Comic Review: Monstress Vol 1

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From Goodreads:

Set in an alternate matriarchal 1900’s Asia, in a richly imagined world of art deco-inflected steam punk, MONSTRESS tells the story of a teenage girl who is struggling to survive the trauma of war, and who shares a mysterious psychic link with a monster of tremendous power, a connection that will transform them both and make them the target of both human and otherworldly powers.

Originally, I read the first issue of this comic back when it was released and when Marjorie Liu had a signing at our local comic book store. I was fascinated and couldn’t wait for more. It has been a little over a year since then, and I finally picked up the trade paperback to go through the first six issues simultaneously. I am truly glad I read it this way instead of issue to issue. While engrossing and beautiful, the story would have been much harder to appreciate had I read it monthly.

The comic follows Maika Halfwolf, who at the start of the first issue is seeking revenge for the death of her mother. She is both crass and combative, and I honestly had a hard time liking her. It is understandable as to why she is that way, however, due to her upbringing during the war and also having been a slave. She doesn’t take no for an answer, and even if she is indeed monstrous and unlikable, I can definitely respect her as a character.

The other characters, human, Arcanic, or otherwise, are all captivating in their own right. I loved reading about Ren and Kippa especially. Kippa, being a scared yet optimistic child regardless of what he goes through, and Ren, the trickster cat, work as great companions to Maika throughout the story. While the human villains feel truly evil, even they are full of surprises. Intrigue, betrayal, and ulterior motives are staples of Monstress, and nobody is truly as they seem. The humans are often inhuman, and the Arcanics are not the monsters the humans claim them to be.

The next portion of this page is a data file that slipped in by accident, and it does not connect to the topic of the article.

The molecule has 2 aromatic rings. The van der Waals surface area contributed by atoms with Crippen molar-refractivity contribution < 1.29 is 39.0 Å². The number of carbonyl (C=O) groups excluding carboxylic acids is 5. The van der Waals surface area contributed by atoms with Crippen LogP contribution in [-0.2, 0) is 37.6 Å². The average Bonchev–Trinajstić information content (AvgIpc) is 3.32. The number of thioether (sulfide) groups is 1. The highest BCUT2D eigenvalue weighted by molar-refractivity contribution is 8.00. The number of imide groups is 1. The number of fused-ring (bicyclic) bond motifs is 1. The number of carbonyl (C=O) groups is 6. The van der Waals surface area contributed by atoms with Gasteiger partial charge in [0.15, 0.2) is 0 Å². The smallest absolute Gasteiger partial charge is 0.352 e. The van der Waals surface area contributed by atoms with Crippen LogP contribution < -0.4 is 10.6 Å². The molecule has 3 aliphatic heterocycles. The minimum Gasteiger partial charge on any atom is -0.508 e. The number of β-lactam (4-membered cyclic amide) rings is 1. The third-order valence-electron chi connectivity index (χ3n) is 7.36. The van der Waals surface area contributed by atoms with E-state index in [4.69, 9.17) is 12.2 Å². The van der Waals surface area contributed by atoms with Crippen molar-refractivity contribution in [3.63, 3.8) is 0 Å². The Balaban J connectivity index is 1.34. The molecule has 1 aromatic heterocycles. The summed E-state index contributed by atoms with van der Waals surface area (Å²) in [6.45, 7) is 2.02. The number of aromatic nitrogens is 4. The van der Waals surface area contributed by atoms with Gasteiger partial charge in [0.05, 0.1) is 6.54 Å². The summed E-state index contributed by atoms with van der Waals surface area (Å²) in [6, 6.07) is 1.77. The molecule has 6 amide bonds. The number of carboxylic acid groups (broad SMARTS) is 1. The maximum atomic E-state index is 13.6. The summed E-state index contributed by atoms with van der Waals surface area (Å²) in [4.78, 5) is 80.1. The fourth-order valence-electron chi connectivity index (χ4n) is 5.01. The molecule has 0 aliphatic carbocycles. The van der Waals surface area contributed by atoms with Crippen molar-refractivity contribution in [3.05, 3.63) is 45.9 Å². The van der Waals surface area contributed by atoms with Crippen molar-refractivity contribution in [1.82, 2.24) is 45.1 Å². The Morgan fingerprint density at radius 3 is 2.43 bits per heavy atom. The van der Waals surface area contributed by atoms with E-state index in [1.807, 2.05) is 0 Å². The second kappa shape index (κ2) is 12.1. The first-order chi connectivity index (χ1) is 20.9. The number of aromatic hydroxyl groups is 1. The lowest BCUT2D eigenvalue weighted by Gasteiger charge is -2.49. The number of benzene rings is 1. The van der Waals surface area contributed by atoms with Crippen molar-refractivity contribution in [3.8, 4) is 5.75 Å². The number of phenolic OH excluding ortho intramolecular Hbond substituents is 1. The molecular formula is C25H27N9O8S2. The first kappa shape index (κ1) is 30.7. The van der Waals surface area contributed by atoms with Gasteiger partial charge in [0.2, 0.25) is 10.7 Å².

One of my favorite aspects of this comic is the setting. The artwork gives off a very Egyptian atmosphere, with depictions of masks that resemble Anubis and the gratuitous use of the color gold. Their world is one of steampunk elements such as airships, and Lovecraftian Old Gods whose ghosts roam the world. While each element on its own may have been used time and again in the past, together they create an unique and stunning universe.

The plot itself, however, is one found in many comics. It is a story of revenge and a story where multiple factions are trying to track Maika down for what she holds. I can’t tell you how many comics I have read where people are chasing the main character as a main plot device. Even only considering the comic’s publisher, Image Comics, this is a common trope. Regardless, I still felt heavily absorbed in the story even if there are many recycled plot threads.

The depth of the worldbuilding in this work is rather grand as well, and this is why I felt it would be difficult to read each issue separately. I was dropped into the story without much guidance, and there was little info-dumping throughout save for the lessons given at the end of each issue. Those segments were incredibly helpful, and I would have been rather lost without them. It definitely takes the first few issues for things to begin to make sense overall.

Even with the formulaic plot, I loved Monstress. It is arresting, beautifully drawn, and full of fascinating characters. I also couldn’t help but love the cats too! I give this comic four out of five stars, and cannot wait to read more in the future.

Book Review: Magonia

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From Goodreads:

Aza Ray is drowning in thin air.

Since she was a baby, Aza has suffered from a mysterious lung disease that makes it ever harder for her to breathe, to speak—to live.